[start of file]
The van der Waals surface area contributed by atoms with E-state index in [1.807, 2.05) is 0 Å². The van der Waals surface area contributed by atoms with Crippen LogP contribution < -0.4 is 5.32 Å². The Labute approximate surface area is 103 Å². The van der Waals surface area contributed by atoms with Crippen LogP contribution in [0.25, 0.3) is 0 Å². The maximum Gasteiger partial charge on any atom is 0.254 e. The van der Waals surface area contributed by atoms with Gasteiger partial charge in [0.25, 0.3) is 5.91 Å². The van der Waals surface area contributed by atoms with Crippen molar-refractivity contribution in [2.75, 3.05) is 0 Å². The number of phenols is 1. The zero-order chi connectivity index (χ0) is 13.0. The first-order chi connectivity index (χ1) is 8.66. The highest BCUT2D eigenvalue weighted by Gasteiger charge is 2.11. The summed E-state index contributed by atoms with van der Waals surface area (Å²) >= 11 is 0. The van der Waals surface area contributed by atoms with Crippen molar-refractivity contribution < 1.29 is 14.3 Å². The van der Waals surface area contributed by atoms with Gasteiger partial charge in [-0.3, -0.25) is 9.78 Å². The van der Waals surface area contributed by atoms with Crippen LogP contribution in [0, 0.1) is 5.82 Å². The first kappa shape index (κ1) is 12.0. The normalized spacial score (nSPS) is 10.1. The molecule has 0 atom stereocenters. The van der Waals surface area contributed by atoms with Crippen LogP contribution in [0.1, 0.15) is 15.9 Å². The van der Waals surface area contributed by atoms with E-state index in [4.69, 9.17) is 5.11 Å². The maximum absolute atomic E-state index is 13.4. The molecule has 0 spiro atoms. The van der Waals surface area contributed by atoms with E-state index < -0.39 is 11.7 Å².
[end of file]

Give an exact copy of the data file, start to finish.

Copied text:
The van der Waals surface area contributed by atoms with E-state index in [1.807, 2.05) is 0 Å². The van der Waals surface area contributed by atoms with Crippen LogP contribution < -0.4 is 5.32 Å². The Labute approximate surface area is 103 Å². The van der Waals surface area contributed by atoms with Crippen LogP contribution in [0.25, 0.3) is 0 Å². The maximum Gasteiger partial charge on any atom is 0.254 e. The van der Waals surface area contributed by atoms with Gasteiger partial charge in [0.25, 0.3) is 5.91 Å². The van der Waals surface area contributed by atoms with Crippen molar-refractivity contribution in [2.75, 3.05) is 0 Å². The number of phenols is 1. The zero-order chi connectivity index (χ0) is 13.0. The first-order chi connectivity index (χ1) is 8.66. The highest BCUT2D eigenvalue weighted by Gasteiger charge is 2.11. The summed E-state index contributed by atoms with van der Waals surface area (Å²) >= 11 is 0. The van der Waals surface area contributed by atoms with Crippen molar-refractivity contribution < 1.29 is 14.3 Å². The van der Waals surface area contributed by atoms with Gasteiger partial charge in [-0.3, -0.25) is 9.78 Å². The van der Waals surface area contributed by atoms with Crippen LogP contribution in [0, 0.1) is 5.82 Å². The first kappa shape index (κ1) is 12.0. The normalized spacial score (nSPS) is 10.1. The molecule has 0 atom stereocenters. The van der Waals surface area contributed by atoms with Crippen LogP contribution in [0.1, 0.15) is 15.9 Å². The van der Waals surface area contributed by atoms with E-state index in [4.69, 9.17) is 5.11 Å². The maximum absolute atomic E-state index is 13.4. The molecule has 0 spiro atoms. The van der Waals surface area contributed by atoms with E-state index < -0.39 is 11.7 Å².